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The World Bank has approved an International Development Association (IDA) credit of $40 million to improve Madagascar’s electricity sector governance and operations.

The Madagascar Electricity Sector Operations and Governance Improvement Project (EGOSIP) will help ensure full implementation of the Performance Improvement Plan of the national power utility, JIRAMA, that has been prepared in 2016, in particular, the organisational restructuring of the company.

This project will also finance the upgrade of JIRAMA’s dispatch centre and network automation systems and rehabilitation and reinforcement of distribution networks, in order to improve quality in electricity supply and allow the integration of variable renewable energy generation. Read more: Madagascar joins Scaling Solar scheme with added energy storage

“Although Madagascar has made encouraging progress in improving the country’s power sector performance in recent months, efforts to enhance the financial and operational performance of JIRAMA and to transition to renewable energy need to be consolidated and scaled up,” said Coralie Gevers, World Bank country manager for Madagascar.

“The Government has shown commitment to transform the public electricity utility JIRAMA. We are equally committed to accompanying them. This project is a vital building block of the World Bank’s long-term engagement to address the sector’s challenges in a holistic manner,” Gevers added.

Unreliable electricity services

Madagascar’s social and economic development continues to be constrained by the lack of reliable electricity services.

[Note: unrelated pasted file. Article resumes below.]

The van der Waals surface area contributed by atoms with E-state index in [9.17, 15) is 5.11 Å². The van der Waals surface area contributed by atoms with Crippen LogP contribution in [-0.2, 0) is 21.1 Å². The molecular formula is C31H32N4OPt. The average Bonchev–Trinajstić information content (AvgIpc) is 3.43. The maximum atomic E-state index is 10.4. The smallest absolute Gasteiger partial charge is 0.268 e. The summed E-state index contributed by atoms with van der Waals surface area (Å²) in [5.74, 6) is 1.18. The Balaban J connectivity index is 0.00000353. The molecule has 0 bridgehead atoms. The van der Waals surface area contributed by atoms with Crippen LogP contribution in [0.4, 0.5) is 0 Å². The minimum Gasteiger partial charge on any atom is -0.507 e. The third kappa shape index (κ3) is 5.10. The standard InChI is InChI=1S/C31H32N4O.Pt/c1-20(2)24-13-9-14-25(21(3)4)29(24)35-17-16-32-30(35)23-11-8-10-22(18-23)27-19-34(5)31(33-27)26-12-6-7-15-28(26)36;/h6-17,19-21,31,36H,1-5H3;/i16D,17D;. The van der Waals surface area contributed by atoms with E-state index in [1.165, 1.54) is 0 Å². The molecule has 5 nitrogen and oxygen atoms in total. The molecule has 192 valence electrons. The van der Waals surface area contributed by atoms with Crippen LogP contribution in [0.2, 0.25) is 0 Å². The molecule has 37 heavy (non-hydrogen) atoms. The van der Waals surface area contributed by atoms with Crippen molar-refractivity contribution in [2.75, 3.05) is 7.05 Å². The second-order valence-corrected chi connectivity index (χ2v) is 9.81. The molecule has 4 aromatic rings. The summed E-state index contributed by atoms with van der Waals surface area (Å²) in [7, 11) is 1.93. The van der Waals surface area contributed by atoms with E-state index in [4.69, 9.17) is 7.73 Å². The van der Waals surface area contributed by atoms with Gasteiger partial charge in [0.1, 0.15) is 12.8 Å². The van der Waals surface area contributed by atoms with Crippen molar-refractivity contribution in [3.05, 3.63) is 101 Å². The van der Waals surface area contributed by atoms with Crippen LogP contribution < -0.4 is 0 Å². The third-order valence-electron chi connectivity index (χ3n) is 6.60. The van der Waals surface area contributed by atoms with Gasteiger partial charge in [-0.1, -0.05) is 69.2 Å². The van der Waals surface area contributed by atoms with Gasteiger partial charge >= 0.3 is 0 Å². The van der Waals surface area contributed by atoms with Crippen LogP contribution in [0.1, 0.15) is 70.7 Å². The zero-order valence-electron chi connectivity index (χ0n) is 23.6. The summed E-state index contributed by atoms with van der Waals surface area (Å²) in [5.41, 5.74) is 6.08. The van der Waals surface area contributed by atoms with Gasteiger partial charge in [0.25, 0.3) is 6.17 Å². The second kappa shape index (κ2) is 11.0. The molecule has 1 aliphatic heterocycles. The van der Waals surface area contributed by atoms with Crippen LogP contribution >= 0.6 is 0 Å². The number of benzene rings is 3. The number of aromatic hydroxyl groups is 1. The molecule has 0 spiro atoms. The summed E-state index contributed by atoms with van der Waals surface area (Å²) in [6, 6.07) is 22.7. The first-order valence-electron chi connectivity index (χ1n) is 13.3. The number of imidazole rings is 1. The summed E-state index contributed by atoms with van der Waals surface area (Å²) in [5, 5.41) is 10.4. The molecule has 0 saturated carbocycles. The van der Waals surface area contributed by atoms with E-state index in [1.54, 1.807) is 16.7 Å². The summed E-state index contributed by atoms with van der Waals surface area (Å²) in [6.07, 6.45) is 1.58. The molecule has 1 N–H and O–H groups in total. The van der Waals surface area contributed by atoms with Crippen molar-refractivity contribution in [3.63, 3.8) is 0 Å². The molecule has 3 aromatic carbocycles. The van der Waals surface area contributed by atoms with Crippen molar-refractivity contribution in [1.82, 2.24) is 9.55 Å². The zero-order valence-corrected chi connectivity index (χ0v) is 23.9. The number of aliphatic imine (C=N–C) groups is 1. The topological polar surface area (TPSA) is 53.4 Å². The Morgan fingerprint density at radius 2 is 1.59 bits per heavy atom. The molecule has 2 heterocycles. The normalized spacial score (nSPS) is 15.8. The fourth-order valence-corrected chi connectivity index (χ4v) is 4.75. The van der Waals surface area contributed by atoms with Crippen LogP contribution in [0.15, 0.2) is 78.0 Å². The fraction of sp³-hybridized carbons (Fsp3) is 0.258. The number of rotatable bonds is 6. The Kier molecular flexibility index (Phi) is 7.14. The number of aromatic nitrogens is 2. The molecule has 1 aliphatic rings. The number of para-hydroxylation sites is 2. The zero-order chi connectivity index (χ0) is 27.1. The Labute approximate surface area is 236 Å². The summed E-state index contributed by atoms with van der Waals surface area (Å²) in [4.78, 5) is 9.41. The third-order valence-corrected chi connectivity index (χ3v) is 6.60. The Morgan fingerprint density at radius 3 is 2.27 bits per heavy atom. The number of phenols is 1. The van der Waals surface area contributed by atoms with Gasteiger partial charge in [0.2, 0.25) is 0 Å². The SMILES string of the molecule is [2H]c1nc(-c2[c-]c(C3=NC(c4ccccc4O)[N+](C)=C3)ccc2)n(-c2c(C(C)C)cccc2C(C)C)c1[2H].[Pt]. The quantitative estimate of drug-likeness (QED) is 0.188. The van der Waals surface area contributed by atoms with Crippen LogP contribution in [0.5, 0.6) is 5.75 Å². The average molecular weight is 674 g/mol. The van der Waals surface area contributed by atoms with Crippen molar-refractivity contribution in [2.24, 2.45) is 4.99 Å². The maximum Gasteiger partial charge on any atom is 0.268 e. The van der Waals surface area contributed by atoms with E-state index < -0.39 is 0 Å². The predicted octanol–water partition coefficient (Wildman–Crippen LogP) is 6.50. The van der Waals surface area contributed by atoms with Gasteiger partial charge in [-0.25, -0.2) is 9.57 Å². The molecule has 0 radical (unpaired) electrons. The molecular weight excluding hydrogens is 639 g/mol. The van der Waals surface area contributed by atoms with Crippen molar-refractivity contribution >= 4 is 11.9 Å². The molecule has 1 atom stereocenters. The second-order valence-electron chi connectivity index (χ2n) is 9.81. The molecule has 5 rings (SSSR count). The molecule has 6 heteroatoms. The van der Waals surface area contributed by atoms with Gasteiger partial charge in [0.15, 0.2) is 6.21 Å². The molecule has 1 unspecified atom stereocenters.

Only 15%of the population had access to electricity in 2016 (39% of the population in urban and peri-urban areas and only about 5% of the population in rural areas).

Madagascar continues to perform poorly on the Doing Business Report 2017’s ‘Getting Electricity’ indicator, ranking 185 out of 190 countries, with applicants waiting an average of 450 days to get an electricity connection.

The investments would allow JIRAMA to reinforce transmission and distribution networks not only to reduce technical losses, but also to support the implementation of the national electrification strategy via grid densification to increase electricity access rate in the country.

Moreover, preparatory studies and technical assistance will be provided for the development of priority small hydropower projects to reduce generation costs.

“Strengthening the operational and financial performances of JIRAMA is at the heart of sustainable development of the power sector – to scale-up electrification and enable private investments as a reliable off-taker. There are also now significant opportunities to transition to a lower carbon path and to improve the financial viability of the sector in a sustainable manner,” said Vonjy Rakotondramanana, World Bank Task Team Leader for the operation.